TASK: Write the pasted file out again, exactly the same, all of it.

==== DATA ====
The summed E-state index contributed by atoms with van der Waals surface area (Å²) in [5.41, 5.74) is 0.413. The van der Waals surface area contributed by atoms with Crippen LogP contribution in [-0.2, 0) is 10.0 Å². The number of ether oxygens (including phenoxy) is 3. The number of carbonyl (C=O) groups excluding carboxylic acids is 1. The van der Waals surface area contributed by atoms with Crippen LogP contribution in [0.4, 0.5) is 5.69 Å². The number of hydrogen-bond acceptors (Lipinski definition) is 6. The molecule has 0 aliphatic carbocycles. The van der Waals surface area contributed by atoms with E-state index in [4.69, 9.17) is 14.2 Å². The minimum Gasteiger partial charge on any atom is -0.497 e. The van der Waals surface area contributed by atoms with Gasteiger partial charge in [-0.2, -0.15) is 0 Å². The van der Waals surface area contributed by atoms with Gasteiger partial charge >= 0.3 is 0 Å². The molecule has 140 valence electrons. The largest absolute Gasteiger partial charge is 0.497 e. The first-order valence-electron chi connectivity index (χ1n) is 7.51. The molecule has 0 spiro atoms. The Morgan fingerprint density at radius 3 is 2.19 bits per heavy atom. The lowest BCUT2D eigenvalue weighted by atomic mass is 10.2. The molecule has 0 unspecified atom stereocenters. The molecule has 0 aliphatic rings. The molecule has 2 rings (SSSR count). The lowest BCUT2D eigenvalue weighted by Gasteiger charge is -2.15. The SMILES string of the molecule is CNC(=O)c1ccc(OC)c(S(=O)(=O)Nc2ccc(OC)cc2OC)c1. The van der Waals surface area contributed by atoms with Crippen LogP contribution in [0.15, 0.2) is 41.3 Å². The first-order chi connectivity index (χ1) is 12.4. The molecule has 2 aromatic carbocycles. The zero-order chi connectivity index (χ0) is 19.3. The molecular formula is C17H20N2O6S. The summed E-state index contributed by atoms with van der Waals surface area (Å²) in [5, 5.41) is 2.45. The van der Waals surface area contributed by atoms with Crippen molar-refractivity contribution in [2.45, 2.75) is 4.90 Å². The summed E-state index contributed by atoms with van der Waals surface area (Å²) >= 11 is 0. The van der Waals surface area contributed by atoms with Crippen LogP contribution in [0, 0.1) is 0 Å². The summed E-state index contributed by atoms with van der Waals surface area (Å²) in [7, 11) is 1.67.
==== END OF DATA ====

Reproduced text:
The summed E-state index contributed by atoms with van der Waals surface area (Å²) in [5.41, 5.74) is 0.413. The van der Waals surface area contributed by atoms with Crippen LogP contribution in [-0.2, 0) is 10.0 Å². The number of ether oxygens (including phenoxy) is 3. The number of carbonyl (C=O) groups excluding carboxylic acids is 1. The van der Waals surface area contributed by atoms with Crippen LogP contribution in [0.4, 0.5) is 5.69 Å². The number of hydrogen-bond acceptors (Lipinski definition) is 6. The molecule has 0 aliphatic carbocycles. The van der Waals surface area contributed by atoms with E-state index in [4.69, 9.17) is 14.2 Å². The minimum Gasteiger partial charge on any atom is -0.497 e. The van der Waals surface area contributed by atoms with Gasteiger partial charge in [-0.2, -0.15) is 0 Å². The van der Waals surface area contributed by atoms with Gasteiger partial charge >= 0.3 is 0 Å². The molecule has 140 valence electrons. The largest absolute Gasteiger partial charge is 0.497 e. The first-order valence-electron chi connectivity index (χ1n) is 7.51. The molecule has 0 spiro atoms. The Morgan fingerprint density at radius 3 is 2.19 bits per heavy atom. The lowest BCUT2D eigenvalue weighted by atomic mass is 10.2. The molecule has 0 unspecified atom stereocenters. The molecule has 0 aliphatic rings. The molecule has 2 rings (SSSR count). The lowest BCUT2D eigenvalue weighted by Gasteiger charge is -2.15. The SMILES string of the molecule is CNC(=O)c1ccc(OC)c(S(=O)(=O)Nc2ccc(OC)cc2OC)c1. The van der Waals surface area contributed by atoms with Crippen LogP contribution in [0.15, 0.2) is 41.3 Å². The first-order chi connectivity index (χ1) is 12.4. The molecule has 2 aromatic carbocycles. The zero-order chi connectivity index (χ0) is 19.3. The molecular formula is C17H20N2O6S. The summed E-state index contributed by atoms with van der Waals surface area (Å²) in [5, 5.41) is 2.45. The van der Waals surface area contributed by atoms with Crippen molar-refractivity contribution in [2.45, 2.75) is 4.90 Å². The summed E-state index contributed by atoms with van der Waals surface area (Å²) >= 11 is 0. The van der Waals surface area contributed by atoms with Crippen LogP contribution in [0, 0.1) is 0 Å². The summed E-state index contributed by atoms with van der Waals surface area (Å²) in [7, 11) is 1.67.